Should We Start a Foundation or Charity?

Question by Ali: Should we start a foundation or charity?
Last October my mom passed away from having a drug addiction to prescriptions. So my friend came up with this idea that we start a foundation for my mom, and to help other addicts. Also, to help save lives, and help others not loose their loved ones like I did.

But as I started researching I kind of got confused on what exactly a foundation and what exactly a charity is.. so could someone explain it better to me please?

Also, I noticed that it may take some money for this, how much would you say? And what exactly does it take to start a foundation/ charity?

Best answer:

Answer by Susanne
Big questions.

Essentially, a public charity solicits donations from many sources, such as private citizens, other charities and private foundations.

A private foundation has pretty much one source of funding, usually a private family or a business. A foundation usually makes grants to other charitable organizations.

There is something called a private operating foundation which is organized as a foundation but acts more like a private charity, but for the sake of clarity don’t worry about that.

Things are complicated by the fact that many public charities have the word “foundation” in their names (mine does). This does not make them a foundation for IRS purposes.

There are tax advantages to being a public charity and the reporting is generally less complicated so most organizations will opt not to be private foundation if possible.

You’ll see that there are a number of “test” to determine whether you qualify as a public charity. One of them is that at least 20% of your group’s income comes from a source or sources other than your largest donor. Because you’re anticipating having a group of donors and (I would assume) asking the public for donations, I would organize as a 501 (c) (3) public charity.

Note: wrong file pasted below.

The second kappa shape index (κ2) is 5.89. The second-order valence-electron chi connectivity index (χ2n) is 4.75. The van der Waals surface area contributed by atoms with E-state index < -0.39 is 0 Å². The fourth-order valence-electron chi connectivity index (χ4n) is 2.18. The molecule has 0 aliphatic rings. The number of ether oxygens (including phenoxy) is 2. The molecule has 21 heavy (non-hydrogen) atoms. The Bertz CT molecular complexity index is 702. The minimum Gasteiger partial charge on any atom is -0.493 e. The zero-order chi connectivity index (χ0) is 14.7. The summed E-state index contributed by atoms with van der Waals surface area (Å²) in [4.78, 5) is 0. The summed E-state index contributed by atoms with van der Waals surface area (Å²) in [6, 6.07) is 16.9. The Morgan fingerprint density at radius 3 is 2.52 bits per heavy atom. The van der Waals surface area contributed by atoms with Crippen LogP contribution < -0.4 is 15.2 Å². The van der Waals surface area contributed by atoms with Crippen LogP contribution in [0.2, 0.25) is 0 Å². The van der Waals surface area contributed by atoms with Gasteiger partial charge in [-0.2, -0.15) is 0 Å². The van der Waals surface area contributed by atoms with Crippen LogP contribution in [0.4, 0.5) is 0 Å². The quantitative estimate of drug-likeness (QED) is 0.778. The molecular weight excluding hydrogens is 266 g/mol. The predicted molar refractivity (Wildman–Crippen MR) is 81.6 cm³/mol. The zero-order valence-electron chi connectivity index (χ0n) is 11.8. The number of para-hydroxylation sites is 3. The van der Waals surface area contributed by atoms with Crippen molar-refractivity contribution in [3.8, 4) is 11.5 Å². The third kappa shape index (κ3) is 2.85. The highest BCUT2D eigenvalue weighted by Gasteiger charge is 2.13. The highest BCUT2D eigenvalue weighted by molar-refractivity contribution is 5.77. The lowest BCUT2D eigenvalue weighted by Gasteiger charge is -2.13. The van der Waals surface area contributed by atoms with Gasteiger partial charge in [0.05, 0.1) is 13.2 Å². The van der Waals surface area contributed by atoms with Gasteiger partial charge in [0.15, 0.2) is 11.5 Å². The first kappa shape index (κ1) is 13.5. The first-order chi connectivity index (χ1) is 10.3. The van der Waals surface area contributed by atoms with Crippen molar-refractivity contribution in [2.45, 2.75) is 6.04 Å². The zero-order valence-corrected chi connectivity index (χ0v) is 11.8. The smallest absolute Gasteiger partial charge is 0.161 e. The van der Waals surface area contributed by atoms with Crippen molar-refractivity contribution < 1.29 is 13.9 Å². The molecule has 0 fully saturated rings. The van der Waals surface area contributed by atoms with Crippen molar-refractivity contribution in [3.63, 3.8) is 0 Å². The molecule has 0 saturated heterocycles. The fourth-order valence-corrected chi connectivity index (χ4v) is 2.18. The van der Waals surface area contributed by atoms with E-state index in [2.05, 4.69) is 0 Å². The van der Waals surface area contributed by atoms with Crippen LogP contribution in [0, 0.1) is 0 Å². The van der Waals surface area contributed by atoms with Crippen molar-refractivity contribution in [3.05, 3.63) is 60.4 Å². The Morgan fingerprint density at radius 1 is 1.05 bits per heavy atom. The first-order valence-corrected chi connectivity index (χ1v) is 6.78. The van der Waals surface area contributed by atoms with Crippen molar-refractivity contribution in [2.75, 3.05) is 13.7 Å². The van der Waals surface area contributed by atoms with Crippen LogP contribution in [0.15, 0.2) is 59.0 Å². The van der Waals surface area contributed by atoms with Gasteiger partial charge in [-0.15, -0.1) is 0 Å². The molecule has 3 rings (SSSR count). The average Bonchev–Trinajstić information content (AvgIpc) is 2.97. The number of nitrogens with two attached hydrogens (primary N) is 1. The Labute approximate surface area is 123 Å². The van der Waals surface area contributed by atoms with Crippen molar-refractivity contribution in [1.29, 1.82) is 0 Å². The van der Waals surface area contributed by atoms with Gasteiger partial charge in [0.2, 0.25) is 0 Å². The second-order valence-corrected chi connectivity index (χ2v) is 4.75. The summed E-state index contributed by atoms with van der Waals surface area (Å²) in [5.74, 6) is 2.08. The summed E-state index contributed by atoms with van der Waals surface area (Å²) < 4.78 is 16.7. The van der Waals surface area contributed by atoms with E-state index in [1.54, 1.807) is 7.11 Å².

As to your second question, I’m cutting and pasting the following from an answer I gave to someone else:

If you decide you want to go ahead with registering as a charity the first thing you need to do is write a formal mission statement. This is where you say exactly what your organization’s purpose is how you expect to go about it.

Next you’ll need a board of trustees (3 people minimum) willing to help you. You’ll need to write up Articles of Organization and bylaws and file them with your state. You should have these documents reviewed by a lawyer. It’s important that you get these right because they will determine the shape of your organization and whether your group will be eligible for tax deductibility.

Once you are approved as a charity in your state the next step is to register as a 501(c)(3) organization with the IRS. The advantage to registering with the IRS as a charity is that it makes contributions tax deductible. The disadvantage is that the process is time consuming and expensive. The minimum registration fee alone is $ 300 and you’ll have to do a ton of complicated paperwork, including annual reports and tax returns.

There are many other steps (getting an EIN, bank account, registering the name, etc.) but these are the big ones. As you can see, unless you have a lot of help and plan to continue your group well into the future you’re likely to be better off organizing your group as a community service club without the formal trappings of a foundation. The link below is to sample nonprofit articles of organization.

One option if you’re short on initial funds is to register as a charity with your state but forgo the IRS process. This would allow you to solicit funds but unfortunately money donated to your charity would not be tax deductible.

So sorry about your mom. Good luck with the charity.

Know better? Leave your own answer in the comments!


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